I like to use physical demonstrations when teaching mathematics (putting physics in the service of mathematics, for once, instead of the other way around), and it'd be great to get some more ideas to use.

I'm looking for nontrivial ideas in abstract mathematics that can be demonstrated with some contraption, construction or physical intuition.

For example, one can restate Euler's proof that $\sum \frac{1}{n^2} = \frac{\pi^2}{6}$ in terms of the flow of an incompressible fluid with sources at the integer points in the plane.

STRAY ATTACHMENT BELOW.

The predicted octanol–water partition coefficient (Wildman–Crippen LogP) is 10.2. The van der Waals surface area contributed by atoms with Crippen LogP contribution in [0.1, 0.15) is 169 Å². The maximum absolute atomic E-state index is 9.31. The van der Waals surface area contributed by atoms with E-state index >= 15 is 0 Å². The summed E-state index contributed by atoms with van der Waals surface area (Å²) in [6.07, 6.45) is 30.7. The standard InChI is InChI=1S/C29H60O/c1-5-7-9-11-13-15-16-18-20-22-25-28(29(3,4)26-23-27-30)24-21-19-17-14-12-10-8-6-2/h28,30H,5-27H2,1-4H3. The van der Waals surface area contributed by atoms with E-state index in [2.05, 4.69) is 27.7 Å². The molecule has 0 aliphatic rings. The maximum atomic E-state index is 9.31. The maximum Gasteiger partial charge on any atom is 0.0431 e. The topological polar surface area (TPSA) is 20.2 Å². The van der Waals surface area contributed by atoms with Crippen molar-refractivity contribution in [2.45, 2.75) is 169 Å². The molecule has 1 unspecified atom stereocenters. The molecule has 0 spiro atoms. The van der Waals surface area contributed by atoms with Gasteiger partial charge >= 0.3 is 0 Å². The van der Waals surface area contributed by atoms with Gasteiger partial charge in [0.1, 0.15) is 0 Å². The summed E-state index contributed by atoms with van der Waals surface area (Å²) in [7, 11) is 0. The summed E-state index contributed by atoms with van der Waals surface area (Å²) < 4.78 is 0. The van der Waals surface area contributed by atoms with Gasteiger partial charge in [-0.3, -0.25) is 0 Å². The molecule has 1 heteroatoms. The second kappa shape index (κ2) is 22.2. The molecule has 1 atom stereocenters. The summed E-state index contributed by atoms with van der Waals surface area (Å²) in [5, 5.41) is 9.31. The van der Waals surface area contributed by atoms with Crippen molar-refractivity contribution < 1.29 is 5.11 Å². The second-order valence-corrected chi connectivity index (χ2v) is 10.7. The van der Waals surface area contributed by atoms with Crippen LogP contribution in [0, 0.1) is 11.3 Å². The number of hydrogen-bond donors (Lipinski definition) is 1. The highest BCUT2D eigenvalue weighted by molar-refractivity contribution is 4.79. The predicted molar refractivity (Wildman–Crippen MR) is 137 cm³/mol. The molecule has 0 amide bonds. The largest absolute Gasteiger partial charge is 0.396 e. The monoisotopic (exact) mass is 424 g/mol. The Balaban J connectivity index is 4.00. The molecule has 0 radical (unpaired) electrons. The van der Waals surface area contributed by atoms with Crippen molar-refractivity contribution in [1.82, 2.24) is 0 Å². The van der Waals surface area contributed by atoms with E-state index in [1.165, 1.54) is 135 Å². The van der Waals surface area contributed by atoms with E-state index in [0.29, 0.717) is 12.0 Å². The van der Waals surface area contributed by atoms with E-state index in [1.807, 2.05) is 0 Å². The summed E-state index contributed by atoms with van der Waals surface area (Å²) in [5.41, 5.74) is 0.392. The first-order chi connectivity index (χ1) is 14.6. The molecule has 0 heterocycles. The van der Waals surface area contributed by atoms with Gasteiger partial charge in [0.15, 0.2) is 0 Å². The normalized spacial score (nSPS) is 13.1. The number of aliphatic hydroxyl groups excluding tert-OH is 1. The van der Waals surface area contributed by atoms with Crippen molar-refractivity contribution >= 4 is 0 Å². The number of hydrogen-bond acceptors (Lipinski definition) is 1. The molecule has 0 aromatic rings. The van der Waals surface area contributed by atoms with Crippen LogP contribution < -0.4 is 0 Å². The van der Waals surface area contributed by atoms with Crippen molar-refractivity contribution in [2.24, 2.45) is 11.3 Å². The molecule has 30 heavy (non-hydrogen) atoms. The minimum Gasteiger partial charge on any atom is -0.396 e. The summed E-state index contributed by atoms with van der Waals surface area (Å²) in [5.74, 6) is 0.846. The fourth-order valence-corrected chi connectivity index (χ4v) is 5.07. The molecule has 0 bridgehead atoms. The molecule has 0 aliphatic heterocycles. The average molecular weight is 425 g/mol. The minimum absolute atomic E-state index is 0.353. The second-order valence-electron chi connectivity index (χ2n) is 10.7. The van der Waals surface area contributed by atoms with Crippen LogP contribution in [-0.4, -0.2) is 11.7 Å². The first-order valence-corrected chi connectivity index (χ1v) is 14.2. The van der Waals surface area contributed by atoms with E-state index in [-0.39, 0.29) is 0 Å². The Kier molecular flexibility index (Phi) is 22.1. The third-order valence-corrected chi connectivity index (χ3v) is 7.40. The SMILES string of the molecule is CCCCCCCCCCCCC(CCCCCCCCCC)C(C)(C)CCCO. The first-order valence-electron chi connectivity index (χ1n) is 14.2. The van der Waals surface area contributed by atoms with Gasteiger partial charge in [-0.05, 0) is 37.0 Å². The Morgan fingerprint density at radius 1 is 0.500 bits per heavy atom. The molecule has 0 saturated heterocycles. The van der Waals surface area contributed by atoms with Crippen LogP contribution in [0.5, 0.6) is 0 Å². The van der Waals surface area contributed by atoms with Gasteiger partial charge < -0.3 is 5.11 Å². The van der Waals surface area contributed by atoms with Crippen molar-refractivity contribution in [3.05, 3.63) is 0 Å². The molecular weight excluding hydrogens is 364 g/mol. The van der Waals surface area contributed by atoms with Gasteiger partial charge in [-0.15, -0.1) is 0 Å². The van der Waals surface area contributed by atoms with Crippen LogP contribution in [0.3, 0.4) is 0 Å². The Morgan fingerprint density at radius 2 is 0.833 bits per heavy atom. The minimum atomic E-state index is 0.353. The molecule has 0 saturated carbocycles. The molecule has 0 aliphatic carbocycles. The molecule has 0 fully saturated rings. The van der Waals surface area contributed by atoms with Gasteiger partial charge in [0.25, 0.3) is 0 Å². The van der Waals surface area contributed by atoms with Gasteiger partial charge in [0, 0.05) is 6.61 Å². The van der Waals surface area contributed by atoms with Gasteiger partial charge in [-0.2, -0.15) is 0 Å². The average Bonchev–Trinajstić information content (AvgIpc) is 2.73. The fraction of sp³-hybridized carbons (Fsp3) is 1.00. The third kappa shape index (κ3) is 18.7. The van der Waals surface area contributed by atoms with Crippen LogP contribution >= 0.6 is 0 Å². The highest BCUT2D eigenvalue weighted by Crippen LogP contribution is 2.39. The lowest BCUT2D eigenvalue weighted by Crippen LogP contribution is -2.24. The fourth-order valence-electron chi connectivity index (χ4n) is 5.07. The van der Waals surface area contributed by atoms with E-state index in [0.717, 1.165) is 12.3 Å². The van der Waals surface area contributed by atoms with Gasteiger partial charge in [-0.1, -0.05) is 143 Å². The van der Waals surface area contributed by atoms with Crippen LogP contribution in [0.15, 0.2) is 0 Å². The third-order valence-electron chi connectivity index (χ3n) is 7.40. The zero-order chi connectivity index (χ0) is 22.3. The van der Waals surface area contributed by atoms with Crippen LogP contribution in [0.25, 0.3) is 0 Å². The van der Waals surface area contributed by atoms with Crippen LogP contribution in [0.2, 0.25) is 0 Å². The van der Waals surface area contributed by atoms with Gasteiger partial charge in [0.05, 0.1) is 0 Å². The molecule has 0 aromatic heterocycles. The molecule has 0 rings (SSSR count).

Or, consider the problem of showing that, for a convex polyhedron whose $i^{th}$ face has area $A_i$ and outward facing normal vector $n_i$, $\sum A_i \cdot n_i = 0$. One can intuitively show this by pretending the polyhedron is filled with gas at uniform pressure. The force the gas exerts on the $i_th$ face is proportional to $A_i \cdot n_i$, with the same proportionality for every face. But the sum of all the forces must be zero; otherwise this polyhedron (considered as a solid) could achieve perpetual motion.

For an example showing less basic mathematics, consider "showing" the double cover of $SO(3)$ by $SU(2)$ by needing to rotate your hand 720 degrees to get it back to the same orientation.

Anyone have more demonstrations of this kind?